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Preview – Faxon Redux

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Photography by Kenda Lenseigne

Its Switch-Barrel Piston Gun Is All Grown Up. We Shoot the First Production Model.

Way back in Issue 7, we took a prototype piston upper for the AR-15 out for a spin. While we noted a few areas that could be improved, we reckoned it showed enough promise to pronounce it a winner.

Never ones to pass up a test piece, we decided to hold onto the sample and beat the snot out of it, using it for optics and ammo evaluations, shooting from helicopters, and abusing it as a truck gun, where it was usually encrusted with a ¼ inch of fine Arizona desert dust. After dropping in the .300 BLK barrel, the upper enjoyed a couple of hog hunting trips wearing all manner of IR kit — and apart from a couple of chewed-up Picatinny rails, it’s shrugged off all the abuse we could heap on it.

In the intervening months, the Faxon team has addressed the initial problems we found with their baby and are now offering it as a complete firearm. We decided to examine the improvements and see how the finished product stacks up.


Prototype to Production
Firearms are a pretty small part of the Faxon Engineering empire. Based out of Cincinnati, Ohio, the company caters mainly to the aerospace industry, and one of its specialties is making things that produce very, very big booms for three-letter government agencies. This is not a mom-and-pop business bolting together ARs in their garage. It’s not a faceless multinational defense contractor either, as Bob Faxon has a reputation for replying to customers’ emails and calls personally, especially if there’s a question about his gun that the customer service team can’t answer.

In case you missed the original review, the upper is based on a long-stroke piston system, mated to a multi-lug rotating bolt. As such, it offers the best of both the AK and AR platforms, with a smattering of improvements over both. Hogged out of a monolithic block of aluminum, it gives a massively strong (if heavy) continuous top rail for optics. A four-position, adjustable gas block ties into the front of the rail system, and one of our earlier concerns was that this area became pretty hot after extended periods of firing. In order to mitigate heat transfer, phenolic spacers have been added under the lower and side rails on production models.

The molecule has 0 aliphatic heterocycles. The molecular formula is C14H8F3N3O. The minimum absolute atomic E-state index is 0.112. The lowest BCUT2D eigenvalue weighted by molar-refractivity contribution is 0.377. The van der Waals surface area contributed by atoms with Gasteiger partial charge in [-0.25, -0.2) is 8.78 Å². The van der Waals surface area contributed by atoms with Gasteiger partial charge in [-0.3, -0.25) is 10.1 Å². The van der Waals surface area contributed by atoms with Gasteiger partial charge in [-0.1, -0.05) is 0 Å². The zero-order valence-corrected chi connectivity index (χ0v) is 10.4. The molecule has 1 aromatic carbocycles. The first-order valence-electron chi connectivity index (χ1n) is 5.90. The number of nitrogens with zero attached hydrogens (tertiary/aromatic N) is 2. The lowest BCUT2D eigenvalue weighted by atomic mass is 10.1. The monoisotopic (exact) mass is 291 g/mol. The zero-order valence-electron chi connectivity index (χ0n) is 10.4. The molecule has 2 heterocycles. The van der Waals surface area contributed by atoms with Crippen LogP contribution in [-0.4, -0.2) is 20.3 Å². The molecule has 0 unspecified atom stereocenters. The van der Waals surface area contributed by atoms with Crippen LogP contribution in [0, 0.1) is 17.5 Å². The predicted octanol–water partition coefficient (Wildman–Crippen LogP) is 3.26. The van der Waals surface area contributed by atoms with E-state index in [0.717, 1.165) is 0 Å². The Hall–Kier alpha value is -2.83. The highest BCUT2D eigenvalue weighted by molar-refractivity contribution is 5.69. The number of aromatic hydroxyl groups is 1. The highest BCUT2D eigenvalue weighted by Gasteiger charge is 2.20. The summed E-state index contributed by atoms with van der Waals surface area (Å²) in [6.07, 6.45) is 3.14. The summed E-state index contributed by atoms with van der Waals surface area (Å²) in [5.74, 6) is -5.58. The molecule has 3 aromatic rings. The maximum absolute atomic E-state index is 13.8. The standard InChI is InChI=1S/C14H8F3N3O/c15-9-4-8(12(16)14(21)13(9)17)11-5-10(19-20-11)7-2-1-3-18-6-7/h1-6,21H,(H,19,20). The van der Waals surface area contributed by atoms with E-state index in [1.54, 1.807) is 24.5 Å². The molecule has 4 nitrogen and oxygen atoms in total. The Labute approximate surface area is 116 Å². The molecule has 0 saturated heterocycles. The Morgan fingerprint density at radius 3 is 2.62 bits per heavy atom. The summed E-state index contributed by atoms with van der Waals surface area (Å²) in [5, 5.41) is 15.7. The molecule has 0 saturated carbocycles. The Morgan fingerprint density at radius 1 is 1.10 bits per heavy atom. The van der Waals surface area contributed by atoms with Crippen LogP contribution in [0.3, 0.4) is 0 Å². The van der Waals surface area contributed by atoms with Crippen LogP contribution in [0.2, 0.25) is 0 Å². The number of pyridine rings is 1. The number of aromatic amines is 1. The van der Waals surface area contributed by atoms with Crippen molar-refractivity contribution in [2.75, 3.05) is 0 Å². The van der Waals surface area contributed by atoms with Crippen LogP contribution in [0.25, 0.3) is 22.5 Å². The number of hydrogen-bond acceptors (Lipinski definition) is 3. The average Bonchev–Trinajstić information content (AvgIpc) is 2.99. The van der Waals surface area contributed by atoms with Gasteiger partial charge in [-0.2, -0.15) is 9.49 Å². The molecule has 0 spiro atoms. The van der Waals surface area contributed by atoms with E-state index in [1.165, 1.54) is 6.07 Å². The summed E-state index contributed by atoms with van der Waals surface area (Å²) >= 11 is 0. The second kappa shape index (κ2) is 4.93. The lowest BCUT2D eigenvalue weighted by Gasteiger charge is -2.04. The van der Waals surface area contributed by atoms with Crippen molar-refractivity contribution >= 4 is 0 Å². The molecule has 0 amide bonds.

On the 5.56mm barrel, the prototype’s A2 birdcage flash hider has been replaced with a device that looks very similar, but which offers more recoil mitigation and the benefits of the “Muzzlok” feature, enabling installation without the use of a crush washer. The .300 BLK barrel currently lacks this improvement, which is a pity as it allows the removal of the device in the field, should you wish to install a can. Instead, the .300 BLK ships with a proprietary Loudmouth single-chamber brake. The good news is that the brake is effective, despite its abbreviated dimensions, and when shooting supersonic 110-grain ammo, it cuts felt recoil to about that of a 5.56mm. Muzzle flash, though, was pretty spectacular in low light. The .300 BLK barrel ships with a couple of thick, red rubber bands emblazoned with the caliber, which slip over the magazine body. We asked Bob why he decided to include them, and he replied, “Ha, easy answer. I blew one up!” The number of people who have accidentally chambered a .300 BLK round in a 5.56mm chamber continues to grow with the popularity of the round — so to reduce the chance of this happening, the Faxon’s .30-cal barrel is identified by means of three ridges at the muzzle end, in addition to the inclusion of the mag markers.


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